DWR Awards $46 Million to Help Communities Statewide Improve Water Supply Reliability, Groundwater Recharge and Water Use Efficiency
SACRAMENTO, Calif. – The Department of Water Resources (DWR) today announced grant awards to nine projects in six counties through the Urban Community Drought Relief Grant program. The $46 million in financial assistance will provide critical support to implement drought relief projects that build long-term drought and climate resilience in communities across the State, and help advance efforts outlined in Governor Newsom’s strategy to adapt California’s water supply for a hotter and drier future.
While recent storms have improved conditions and helped fill many of the state’s reservoirs to average or above average levels, California may see a return to dry conditions in the months ahead, and much of the state continues to experience drought impacts following the three driest years on record.
“California is facing the real-time impacts of a changing climate, as evidenced by our state’s historic drought and recent flood emergency. Preparing for a future impacted by climate change not only means supporting new water supply efforts, but also strategies that capture excess flows during extreme wet events,” said DWR Director Karla Nemeth. “Today’s funding – with more than half invested in underrepresented communities – will help strengthen water supply reliability across the state by supporting recycled water and groundwater recharge infrastructure while promoting wise water use.”
The $46 million in financial assistance will advance projects that support:
Recycled Water: In Monterey County, the City of Soledad received $17 million for recycled water infrastructure. The project will extend the recycled water system to irrigate public schools and parks, replacing 180 acre-feet of groundwater.
Flood Risk Management/Groundwater Recharge: The Scotts Valley Water District received $1.6 million to recharge groundwater using treated stormwater. This project will help improve water supply reliability as well as reduce peak flows and flood risk in Carbonero Creek.
Improved Water Supply Reliability: In Ventura County, the Calleguas Municipal Water District received $4 million to construct a pipeline connection between the City of Ventura and the District’s water distribution systems. The interconnection will provide valuable infrastructure for improving water supply reliability by facilitating projects for potential future aquifer storage and recovery in the Oxnard Plain and Santa Paula Basins.
Yard Transformation: In Sacramento County, the Regional Water Authority received $3.1 million to fund an indoor fixture installment program for disadvantaged communities and a climate-resilient yard transformation program. The yard transformation program will reduce outdoor water use by providing rebates to residential, commercial and institutional properties, while the indoor fixture project will directly replace inefficient indoor fixtures in 5,060 multi-family and commercial/institutional properties.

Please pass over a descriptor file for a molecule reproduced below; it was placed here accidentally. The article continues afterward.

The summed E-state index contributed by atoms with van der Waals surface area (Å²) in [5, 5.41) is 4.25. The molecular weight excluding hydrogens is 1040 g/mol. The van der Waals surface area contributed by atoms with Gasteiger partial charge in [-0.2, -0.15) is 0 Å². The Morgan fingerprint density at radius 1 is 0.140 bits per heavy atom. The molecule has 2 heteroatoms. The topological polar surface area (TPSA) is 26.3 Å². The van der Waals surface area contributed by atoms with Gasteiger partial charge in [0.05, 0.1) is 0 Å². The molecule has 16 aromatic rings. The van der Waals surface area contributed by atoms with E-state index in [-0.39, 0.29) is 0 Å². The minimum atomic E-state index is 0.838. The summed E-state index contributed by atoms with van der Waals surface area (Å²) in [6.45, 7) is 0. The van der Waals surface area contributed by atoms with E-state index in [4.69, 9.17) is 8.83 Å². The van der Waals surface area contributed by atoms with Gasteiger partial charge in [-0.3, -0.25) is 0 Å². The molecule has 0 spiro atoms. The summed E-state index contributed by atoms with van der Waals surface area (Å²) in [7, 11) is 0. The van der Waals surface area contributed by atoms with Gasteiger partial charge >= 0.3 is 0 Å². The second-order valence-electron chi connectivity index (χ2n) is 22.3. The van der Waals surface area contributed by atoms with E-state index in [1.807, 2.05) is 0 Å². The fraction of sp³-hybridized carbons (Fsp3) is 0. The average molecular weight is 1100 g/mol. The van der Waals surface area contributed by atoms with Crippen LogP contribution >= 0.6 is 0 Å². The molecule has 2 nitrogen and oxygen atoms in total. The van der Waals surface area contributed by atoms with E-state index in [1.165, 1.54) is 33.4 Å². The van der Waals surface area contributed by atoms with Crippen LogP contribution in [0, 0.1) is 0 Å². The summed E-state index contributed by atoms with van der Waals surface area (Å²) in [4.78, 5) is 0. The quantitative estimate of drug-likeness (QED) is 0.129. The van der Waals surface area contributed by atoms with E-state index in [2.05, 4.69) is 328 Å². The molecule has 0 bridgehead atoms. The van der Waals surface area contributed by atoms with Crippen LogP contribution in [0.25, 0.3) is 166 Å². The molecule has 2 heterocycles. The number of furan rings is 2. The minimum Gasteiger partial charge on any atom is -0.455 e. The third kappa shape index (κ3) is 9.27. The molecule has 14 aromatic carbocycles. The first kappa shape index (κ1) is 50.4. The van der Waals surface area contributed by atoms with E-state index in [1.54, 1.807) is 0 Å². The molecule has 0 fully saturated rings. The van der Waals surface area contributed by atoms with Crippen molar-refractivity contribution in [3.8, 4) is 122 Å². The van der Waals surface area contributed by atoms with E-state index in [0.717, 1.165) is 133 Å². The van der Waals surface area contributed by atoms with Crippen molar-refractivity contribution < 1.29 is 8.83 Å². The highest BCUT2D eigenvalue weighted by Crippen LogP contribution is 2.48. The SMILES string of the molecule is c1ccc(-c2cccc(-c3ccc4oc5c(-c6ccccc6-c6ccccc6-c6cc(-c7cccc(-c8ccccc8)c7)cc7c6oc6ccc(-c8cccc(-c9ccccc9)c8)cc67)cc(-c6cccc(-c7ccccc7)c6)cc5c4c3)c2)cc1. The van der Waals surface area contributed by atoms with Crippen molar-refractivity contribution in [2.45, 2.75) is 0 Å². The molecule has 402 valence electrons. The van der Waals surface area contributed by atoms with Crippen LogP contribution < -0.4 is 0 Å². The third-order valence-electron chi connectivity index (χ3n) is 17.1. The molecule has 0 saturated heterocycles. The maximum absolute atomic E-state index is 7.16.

In Riverside County, the Coachella Valley Water District received $5 million to support a regional yard transformation program that will provide lawn replacement rebates throughout the Coachella Valley for residential, multi-family commercial and municipal sites, as well as a direct installation of desert-friendly landscaping to replace lawns in the City of Indian Wells.
In San Diego County, the San Diego Water Authority also received $3 million to provide direct installation of high-efficiency toilets and smart irrigation controllers to underrepresented communities. Combined, these efforts are estimated to provide 1,323 acre-feet in water savings per year and transform up to 333,420 square feet to more water efficient landscapes.
The 2022 Urban Community Drought Relief program is designed to address drought impacts in California’s communities while furthering water conservation. Of the total funding announced today, $28 million will advance drought relief projects to improve water supply reliability in underrepresented communities. A full list of the today’s awarded projects and all projects funded through DWR’s drought relief programs is available.
As part of this program, the State expedited $1.2 million in emergency funding to the City of Coalinga in November 2022 for an emergency water transfer to supply the community through the winter months. The city, located in Fresno County, had previously notified the U.S. Bureau of Reclamation that it could run out of water by December without additional supplies. DWR’s emergency funding helped eliminate the financial strain on the city and provided water for the community through February 2023, when further allocations from Reclamation will be available.
The program is one of several financial assistance programs under DWR’s emerging “Go Golden” program, which is a statewide effort designed to help large organizations, water agencies and communities build long-term water conservation and water resilience planning. The “Go Golden” program includes projects previously funded such as the Small Community Drought Relief program, and Integrated Regional Water Management program. Interested parties can stay up to date with the latest Go Golden announcements, updates and news through DWR’s email subscription list.
With a shifting climate making swings between drought and flood more extreme, California must continue to implement new programs to manage water in our new climate reality. Californians should continue to use water wisely indoors and outdoors so that our economy, community and environment will continue to thrive.
The second phase of awards will be announced in spring 2023. For tips on how to conserve water, visit SaveOurWater.com. For information about other DWR and State of California drought response efforts and funding programs, visit drought.ca.gov.